Question: As the days get shorter, I will soon be driving home from work in the dark. What precautions can I take to avoid hitting wildlife on the roads?
Sadly, each year, more than 23,000 wild animals are killed in vehicle collisions across the province. Fall and winter are especially dangerous seasons. Not only does the inclement weather reduce visibility, but with fewer daylight hours, drivers tend to be on the roads at times when wildlife is more active.
Ungulates such as deer, moose, elk and bighorn sheep are particularly vulnerable. As snow accumulates at higher elevations, they move down into their winter ranges in valley bottoms – the same valley bottoms shared by our busy highways. Animals may actually use snow-cleared roads as travel corridors, but find themselves trapped by the plowed snow piled high at the road’s edge.
As prey species, ungulates tend to first freeze and then flee when confronted with danger. This means that animals frozen at the roadside are likely to bolt at any moment, typically taking a zigzag path that throws them directly in the way of an oncoming car. While swerving is a good strategy to avoid a pursuing predator, this behaviour can be catastrophic when the ‘predator’ is a vehicle.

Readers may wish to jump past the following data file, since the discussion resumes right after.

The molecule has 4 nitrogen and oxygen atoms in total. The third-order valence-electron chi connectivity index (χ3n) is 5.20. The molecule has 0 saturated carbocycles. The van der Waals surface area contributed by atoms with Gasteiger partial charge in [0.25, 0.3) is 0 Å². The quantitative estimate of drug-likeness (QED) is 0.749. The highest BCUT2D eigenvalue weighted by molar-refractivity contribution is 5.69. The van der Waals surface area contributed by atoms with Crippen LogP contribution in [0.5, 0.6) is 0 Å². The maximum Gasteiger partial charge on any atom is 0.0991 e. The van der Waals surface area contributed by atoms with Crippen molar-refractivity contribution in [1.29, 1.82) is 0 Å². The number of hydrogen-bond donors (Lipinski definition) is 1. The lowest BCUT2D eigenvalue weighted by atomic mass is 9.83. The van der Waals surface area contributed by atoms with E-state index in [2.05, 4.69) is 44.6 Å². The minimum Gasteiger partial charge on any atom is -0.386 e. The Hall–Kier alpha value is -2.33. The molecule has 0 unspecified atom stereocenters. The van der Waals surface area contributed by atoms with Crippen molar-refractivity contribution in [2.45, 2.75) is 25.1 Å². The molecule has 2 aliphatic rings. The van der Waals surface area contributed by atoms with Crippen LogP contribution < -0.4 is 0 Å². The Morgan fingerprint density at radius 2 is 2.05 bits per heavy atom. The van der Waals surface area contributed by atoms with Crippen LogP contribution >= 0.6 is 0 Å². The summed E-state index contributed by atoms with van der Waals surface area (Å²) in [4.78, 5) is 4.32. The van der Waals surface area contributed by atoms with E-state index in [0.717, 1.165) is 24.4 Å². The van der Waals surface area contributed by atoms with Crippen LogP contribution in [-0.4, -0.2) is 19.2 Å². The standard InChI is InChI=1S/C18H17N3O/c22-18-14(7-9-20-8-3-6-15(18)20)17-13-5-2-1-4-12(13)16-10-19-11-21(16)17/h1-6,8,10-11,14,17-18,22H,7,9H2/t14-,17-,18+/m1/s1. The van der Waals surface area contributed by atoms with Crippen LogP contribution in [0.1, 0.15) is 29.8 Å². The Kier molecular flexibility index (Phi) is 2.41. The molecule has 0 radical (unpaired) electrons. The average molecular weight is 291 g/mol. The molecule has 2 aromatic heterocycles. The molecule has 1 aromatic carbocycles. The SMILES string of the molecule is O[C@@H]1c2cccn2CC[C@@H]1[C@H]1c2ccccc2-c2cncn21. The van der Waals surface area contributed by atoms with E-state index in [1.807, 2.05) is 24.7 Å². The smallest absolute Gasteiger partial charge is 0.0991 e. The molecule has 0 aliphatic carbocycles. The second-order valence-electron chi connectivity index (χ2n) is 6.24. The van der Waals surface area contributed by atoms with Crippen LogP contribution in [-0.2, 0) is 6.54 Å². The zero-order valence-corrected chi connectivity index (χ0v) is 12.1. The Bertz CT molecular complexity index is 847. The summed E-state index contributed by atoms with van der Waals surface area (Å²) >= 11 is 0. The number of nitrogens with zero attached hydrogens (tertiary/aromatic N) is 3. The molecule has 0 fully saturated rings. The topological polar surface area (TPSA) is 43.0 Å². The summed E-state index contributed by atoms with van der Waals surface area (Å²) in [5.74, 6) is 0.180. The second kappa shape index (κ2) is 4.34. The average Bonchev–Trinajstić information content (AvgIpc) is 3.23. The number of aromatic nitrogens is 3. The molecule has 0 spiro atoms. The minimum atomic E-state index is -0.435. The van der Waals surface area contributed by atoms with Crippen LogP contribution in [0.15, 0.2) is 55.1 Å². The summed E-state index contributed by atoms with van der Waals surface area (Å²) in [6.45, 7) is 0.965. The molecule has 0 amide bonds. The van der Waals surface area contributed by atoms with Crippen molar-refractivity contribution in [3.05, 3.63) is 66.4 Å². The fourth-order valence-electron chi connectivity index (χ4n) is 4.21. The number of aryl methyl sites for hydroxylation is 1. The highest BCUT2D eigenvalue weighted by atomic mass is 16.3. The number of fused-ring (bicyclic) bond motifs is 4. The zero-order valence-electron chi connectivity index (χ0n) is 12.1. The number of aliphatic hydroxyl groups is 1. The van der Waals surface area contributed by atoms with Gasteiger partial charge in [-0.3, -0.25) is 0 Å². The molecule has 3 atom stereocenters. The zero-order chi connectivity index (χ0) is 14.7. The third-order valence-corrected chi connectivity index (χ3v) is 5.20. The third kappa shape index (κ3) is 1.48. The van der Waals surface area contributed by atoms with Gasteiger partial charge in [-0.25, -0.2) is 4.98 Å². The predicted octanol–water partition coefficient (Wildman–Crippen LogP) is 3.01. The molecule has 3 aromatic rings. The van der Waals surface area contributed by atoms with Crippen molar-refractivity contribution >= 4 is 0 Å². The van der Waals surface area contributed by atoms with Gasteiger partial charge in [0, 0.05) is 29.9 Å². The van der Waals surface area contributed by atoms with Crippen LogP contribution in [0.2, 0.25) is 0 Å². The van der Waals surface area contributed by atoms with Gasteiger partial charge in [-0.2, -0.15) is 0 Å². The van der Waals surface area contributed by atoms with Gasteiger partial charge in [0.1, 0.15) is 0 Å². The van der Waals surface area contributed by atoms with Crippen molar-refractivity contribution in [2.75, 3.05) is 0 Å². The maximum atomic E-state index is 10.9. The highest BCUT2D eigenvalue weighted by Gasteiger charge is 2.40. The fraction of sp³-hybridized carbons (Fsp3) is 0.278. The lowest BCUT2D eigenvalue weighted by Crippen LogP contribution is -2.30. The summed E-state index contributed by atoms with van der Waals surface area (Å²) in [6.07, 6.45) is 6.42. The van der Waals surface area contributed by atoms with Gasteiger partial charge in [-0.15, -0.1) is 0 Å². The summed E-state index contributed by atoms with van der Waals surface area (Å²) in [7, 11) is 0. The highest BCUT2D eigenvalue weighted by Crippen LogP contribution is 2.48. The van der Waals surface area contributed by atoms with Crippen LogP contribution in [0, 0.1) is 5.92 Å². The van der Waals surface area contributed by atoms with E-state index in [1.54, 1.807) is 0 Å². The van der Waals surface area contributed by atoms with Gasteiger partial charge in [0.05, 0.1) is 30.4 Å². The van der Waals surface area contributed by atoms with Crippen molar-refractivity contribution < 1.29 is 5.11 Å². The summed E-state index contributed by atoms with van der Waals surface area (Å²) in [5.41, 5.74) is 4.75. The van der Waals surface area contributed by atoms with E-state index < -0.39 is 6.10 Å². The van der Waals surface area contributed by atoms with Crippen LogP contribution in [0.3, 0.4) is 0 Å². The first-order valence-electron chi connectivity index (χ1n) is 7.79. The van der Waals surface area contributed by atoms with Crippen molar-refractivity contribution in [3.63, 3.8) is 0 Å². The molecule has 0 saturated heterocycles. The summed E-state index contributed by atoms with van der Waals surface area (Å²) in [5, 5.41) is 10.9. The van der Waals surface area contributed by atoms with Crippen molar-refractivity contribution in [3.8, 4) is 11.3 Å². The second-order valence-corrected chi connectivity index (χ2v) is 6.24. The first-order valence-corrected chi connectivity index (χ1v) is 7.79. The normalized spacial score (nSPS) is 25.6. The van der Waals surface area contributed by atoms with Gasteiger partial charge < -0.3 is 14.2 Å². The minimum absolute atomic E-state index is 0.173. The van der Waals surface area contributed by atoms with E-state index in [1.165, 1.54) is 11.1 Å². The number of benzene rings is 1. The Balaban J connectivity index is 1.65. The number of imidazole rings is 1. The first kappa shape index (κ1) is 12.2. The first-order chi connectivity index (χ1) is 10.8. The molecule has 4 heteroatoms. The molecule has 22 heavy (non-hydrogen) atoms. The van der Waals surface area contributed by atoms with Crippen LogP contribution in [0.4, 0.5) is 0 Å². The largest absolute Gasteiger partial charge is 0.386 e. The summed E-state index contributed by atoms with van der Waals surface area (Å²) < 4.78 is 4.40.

Fortunately, there are several steps drivers can take to avoid collisions with wildlife:
- Pay attention to wildlife warning signs, as these do indicate wildlife collision hot spots;
- Stay within the recommended speed limit, and reduce your speed in areas of limited visibility;
- Be vigilant and scan the road shoulders for animals, particularly at dawn and dusk;
- Keep an eye out for shining eyes on the side of the road, highlighted by your headlights;
- Watch for flashing brake lights on the car ahead, possibly indicating wildlife on the road; and
- Do not honk or flash your lights at wildlife – rather than warning them away, this will only startle them or potentially cause them to panic and bolt into further danger.
Should you find a wild animal on the roadside who has been hit by a car, contact the BC SPCA Provincial Call Centre at 1-855-622-7722.
Get updates from the BC SPCA
Want to receive more news stories like this, right in your inbox? Use the form below to subscribe for updates.